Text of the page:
Silicone tubes (NIHON EIDO, Co. Ltd., Tokyo, Japan; 1 mm i.d., 2 mm o.d.) used in this study were sterilized by autoclaving at 121 °C for 20 minutes. For tracking LT-NCLCs in vivo, cells were labeled with lentivirus for expressing ffLuc39, a green fluorescence protein (modified from Venus) fused to a luminescence protein (Luciferase 2) on days 3 and 9 under induction of NCLCs. LT-NCLCs, 2.0 × 105 cells in medium were centrifuged at 800 g and the supernatant was discarded. Eighty microliters of the centrifuged LT-NCLCs were mixed with type I collagen (Cellmatrix I-A, Nitta Gelatin, Inc., Osaka, Japan) (40 µl) and reconstitution buffer (5 µl). The tube lumen was prefilled with LT-NCLCs containing collagen gel. The tube was cut into 8-mm sections, which were estimated to contain about 1.0 × 104 cells each.

Surgical procedures

To prepare the sciatic nerve injury model, immunodeficient NOD-SCID mice (6-week-old, males, Clea, Tokyo, Japan) were used. This experiment was approved by the Keio University Institutional Animal Care and Use Committee in accordance with the Institutional Guidelines (approval number: 17024-(0)).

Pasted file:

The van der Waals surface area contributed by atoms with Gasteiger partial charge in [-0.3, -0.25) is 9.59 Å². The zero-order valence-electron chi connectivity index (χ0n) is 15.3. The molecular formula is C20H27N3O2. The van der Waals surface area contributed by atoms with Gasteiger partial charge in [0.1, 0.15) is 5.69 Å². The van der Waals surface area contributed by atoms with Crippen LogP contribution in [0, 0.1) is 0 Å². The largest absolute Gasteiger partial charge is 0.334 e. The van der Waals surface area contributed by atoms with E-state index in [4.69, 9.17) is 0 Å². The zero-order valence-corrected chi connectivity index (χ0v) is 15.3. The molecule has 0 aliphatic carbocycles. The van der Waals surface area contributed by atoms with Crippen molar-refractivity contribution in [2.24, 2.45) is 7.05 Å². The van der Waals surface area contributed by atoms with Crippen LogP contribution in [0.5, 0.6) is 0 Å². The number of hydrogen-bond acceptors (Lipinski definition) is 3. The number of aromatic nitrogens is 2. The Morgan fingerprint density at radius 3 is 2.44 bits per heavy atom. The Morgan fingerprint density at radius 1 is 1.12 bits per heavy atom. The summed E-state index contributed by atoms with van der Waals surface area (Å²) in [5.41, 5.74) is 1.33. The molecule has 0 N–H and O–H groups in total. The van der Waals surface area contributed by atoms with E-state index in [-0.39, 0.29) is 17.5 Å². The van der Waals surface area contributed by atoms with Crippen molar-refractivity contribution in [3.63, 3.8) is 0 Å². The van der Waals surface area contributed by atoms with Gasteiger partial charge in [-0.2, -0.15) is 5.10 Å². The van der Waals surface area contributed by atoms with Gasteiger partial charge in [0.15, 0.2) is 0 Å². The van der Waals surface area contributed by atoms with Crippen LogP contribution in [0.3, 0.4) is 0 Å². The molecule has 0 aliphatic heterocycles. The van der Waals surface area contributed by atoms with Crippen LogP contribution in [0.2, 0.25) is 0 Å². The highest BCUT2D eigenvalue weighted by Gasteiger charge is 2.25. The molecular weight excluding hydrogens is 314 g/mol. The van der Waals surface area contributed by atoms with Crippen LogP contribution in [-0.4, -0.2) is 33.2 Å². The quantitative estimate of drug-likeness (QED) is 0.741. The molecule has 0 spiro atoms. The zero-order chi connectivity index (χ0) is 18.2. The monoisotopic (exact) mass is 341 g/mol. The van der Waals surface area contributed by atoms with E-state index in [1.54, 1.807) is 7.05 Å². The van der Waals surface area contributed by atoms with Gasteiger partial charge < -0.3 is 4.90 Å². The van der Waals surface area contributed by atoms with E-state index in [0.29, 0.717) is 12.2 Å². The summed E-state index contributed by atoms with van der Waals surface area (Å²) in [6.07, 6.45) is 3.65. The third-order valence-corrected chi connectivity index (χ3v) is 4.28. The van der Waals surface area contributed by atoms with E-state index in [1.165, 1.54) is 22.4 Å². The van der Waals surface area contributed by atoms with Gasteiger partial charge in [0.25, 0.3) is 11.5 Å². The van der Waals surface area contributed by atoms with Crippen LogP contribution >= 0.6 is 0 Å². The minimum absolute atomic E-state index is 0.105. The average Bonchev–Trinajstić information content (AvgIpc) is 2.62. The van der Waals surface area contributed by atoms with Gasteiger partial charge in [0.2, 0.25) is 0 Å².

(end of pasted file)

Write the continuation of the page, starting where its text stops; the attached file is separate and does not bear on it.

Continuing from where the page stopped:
All mice were deeply anesthetized with an intraperitoneal injection of ketamine (100 mg/kg; Sankyo, Tokyo, Japan) and xylazine (10 mg/kg; Bayer, Leverkusen, Germany). A dorsal longitudinal skin incision was made and the sciatic nerve was exposed by incising the gluteal fascia and bluntly splitting the gluteal muscle. The mice were assigned to four groups as described below. First, LT-NCLC-seeded collagen gel was injected into the silicone tube. The sciatic nerve was resected at the middle of the thigh. The gap was repaired by fixing the nerve stumps 1 mm inside the end of the tube using horizontal mattress suture of 9-0 monofilament nylon at each end, leaving a 6-mm interstump gap. Mice in the transplantation group (TP group, 16 mice) received a silicone tube filled with LT-NCLC-containing collagen gel. Mice in the negative control group received a silicone tube filled with acellular collagen gel to bridge the gap (NC group: 10 mice). As an Auto group, the 6-mm gap was reconstructed by turning the resected nerve over and bridging the resected nerve (Auto group: 10 mice). In the sham operation group, the sciatic nerves were simply explored without doing any damage to the nerve (Sham group: 3 mice). All procedures were carried out under a surgical microscope. As an in vivo analysis, survival of LT-NCLCs was continuously tracked. A luciferase substrate, D-luciferin (Summit Pharmaceuticals International Corporation, Tokyo, Japan) was subcutaneously injected into the animal (0.3 mg/g body weight) and the ffLuc-labeled cells were monitored using an In Vivo Imaging System (IVIS)-spectrum and CCD optical macroscopic imaging system (Caliper Life Sciences, MA, USA). Bioluminescence signals were measured every week after transplantation.